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Major reconstruction of Virgin River Bridge under way

Reported by: Tom Hawley
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Updated: 3/28/2014 10:00 am
ST. GEORGE, Utah (KSNV — The only direct route between southern Nevada and southern Utah is getting a major overhaul, and that could mean long delays for commuters in the area known as the Virgin River Gorge.

"This entire Virgin River Gorge is almost like driving through like a mini-Grand Canyon,” said Dustin Krugel of the Arizona Department of Transportation. “It takes us around and underneath bridge No. 6. It's the largest of the eight bridges that are definitely due for replacement or rehabilitation.”

“We're looking at over 40 years ago when this was built,” Krugel said. “And actually even longer when construction started way back in the '60s and planning for it even before that.”

When this stretch of I-15 finally opened in 1973, it was the most expensive piece of the Interstate system in the country. It's easy to see why, with steep walls and sharp curves that required creative solutions from freeway engineers.

“This is truly one of the engineering marvels of the Interstate Highway system,” Krugel said.

A look at the rock markings show how holes were drilled down from the surface, and dynamite used to blast the rock away.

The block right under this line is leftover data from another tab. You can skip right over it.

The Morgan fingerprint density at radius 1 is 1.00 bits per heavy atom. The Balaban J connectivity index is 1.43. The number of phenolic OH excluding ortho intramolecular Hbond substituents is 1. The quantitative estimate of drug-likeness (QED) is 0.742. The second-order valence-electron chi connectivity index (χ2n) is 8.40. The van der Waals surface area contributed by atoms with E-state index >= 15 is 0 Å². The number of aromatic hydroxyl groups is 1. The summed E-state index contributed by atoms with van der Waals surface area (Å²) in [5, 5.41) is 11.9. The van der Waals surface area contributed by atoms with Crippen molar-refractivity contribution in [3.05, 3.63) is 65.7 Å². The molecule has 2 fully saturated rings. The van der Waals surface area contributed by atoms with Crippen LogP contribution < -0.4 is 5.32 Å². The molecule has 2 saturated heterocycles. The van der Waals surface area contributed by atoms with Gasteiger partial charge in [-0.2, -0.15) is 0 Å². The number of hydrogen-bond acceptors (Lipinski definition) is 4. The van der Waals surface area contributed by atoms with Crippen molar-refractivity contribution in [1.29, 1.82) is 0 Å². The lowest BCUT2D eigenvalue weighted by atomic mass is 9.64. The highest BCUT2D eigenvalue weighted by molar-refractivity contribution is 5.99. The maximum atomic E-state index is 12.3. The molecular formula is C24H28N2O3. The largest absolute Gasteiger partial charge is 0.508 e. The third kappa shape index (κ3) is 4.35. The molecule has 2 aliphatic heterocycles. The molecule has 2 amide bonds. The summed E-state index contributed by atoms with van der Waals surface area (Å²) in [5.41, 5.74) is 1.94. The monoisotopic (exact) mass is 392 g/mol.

“And you're also doing construction during a time when you didn't have the safety standards we have today,” Krugel said. “There [were] a lot of workers that didn't have harnesses and rope doing very dangerous work.”

Several people died during the original work. The new project should be safer, but the task is still daunting. This is a very heavily traveled trucking corridor.

“There's going to be two 250-ton cranes that are going to be working in this area that can rise 200 feet in the air,” Krugel said.

While all this is done, the main corridor between Las Vegas and St. George, which cuts through an isolated corner of Arizona, will be reduced to one lane each way while two bridges are completely rebuilt and the others resurfaced. When complete, this structure will be wider, but otherwise, it look much different.

“They just view like this particular steel and everything. They want to keep it looking much as it was when it was originally built in the '60s and '70s,” Krugel said.

The project is now in full swing and won’t wrap up until the end of 2015.

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